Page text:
Under pressure from parents and anti-obesity advocates, many school districts moved to ban sodas, junk foods, and candy from vending machines and cafeterias. State legislators in California, for example, passed laws banning the sale of machine-dispensed snacks and drinks in elementary schools in 2003, despite objections by the California-Nevada Soft Drink Association. The state followed more recently with legislation to prohibit their soda sales in high schools starting July 1, 2009, with the shortfall in school revenue to be compensated by an increase in funding for school lunch programs.A similar law passed by the Connecticut General Assembly in June 2005 was vetoed by governorJodi Rell, who stated the legislation "undermines the control and responsibility of parents with school-aged children."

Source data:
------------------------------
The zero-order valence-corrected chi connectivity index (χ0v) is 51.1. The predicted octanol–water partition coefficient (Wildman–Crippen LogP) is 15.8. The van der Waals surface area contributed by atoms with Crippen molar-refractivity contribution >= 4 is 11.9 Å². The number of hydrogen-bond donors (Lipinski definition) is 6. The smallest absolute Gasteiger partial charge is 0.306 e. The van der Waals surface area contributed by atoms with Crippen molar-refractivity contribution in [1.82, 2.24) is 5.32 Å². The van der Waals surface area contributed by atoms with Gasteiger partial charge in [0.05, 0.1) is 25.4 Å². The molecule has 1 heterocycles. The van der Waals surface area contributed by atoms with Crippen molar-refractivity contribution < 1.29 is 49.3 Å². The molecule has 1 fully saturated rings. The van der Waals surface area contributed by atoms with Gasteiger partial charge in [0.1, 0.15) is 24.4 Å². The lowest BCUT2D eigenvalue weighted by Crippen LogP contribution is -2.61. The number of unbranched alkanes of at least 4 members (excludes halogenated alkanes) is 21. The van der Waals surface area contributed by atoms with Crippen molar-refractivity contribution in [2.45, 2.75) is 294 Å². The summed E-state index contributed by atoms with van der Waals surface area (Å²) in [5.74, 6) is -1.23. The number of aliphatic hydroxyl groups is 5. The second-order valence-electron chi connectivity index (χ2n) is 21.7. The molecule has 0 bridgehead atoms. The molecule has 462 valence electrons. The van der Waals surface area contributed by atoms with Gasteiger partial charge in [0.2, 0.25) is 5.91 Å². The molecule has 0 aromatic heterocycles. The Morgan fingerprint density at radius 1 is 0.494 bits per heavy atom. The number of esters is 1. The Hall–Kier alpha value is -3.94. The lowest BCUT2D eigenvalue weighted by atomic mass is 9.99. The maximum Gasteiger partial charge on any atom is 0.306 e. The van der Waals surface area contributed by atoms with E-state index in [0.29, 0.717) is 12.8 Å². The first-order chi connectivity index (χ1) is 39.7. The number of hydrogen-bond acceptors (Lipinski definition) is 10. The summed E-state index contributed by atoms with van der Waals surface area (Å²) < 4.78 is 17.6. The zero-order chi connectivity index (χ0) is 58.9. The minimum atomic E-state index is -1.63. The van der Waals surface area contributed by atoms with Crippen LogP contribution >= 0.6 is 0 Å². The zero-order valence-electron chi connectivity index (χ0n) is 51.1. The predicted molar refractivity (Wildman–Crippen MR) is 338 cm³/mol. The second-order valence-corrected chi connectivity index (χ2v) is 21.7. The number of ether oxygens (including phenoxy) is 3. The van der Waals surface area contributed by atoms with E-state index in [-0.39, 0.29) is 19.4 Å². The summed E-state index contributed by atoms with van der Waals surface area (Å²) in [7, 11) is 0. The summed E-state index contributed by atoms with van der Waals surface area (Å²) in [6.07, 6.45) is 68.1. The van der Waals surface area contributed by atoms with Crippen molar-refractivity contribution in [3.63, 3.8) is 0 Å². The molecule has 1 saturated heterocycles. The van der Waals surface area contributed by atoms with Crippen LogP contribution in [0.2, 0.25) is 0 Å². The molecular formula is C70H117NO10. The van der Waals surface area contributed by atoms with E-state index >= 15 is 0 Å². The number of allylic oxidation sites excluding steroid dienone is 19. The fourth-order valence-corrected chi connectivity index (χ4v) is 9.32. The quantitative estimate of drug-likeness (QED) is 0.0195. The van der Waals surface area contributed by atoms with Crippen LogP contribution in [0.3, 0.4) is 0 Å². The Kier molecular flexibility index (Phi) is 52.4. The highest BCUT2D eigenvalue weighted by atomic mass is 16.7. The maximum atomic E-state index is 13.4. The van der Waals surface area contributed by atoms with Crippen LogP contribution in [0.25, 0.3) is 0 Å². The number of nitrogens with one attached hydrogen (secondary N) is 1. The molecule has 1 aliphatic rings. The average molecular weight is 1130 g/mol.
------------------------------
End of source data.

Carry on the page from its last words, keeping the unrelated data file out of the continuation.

In mid-2006, the American Beverage Association (including Cadbury Schweppes, Coca Cola and PepsiCo) agreed to a voluntary ban on the sale of all high-calorie drinks and all beverages in containers larger than 8, 10 and 12 ounces in elementary, middle and high schools, respectively.
Non-profit organizations such as HealthCorps work to educate people on healthy eating and advocate for healthy food choices in an effort to combat obesity.
The American First Lady Michelle Obama is leading an initiative to combat childhood obesity entitled "Let's Move". Mrs. Obama says she aims to wipe out obesity "in a generation". Let's Move! has partnered with other programs.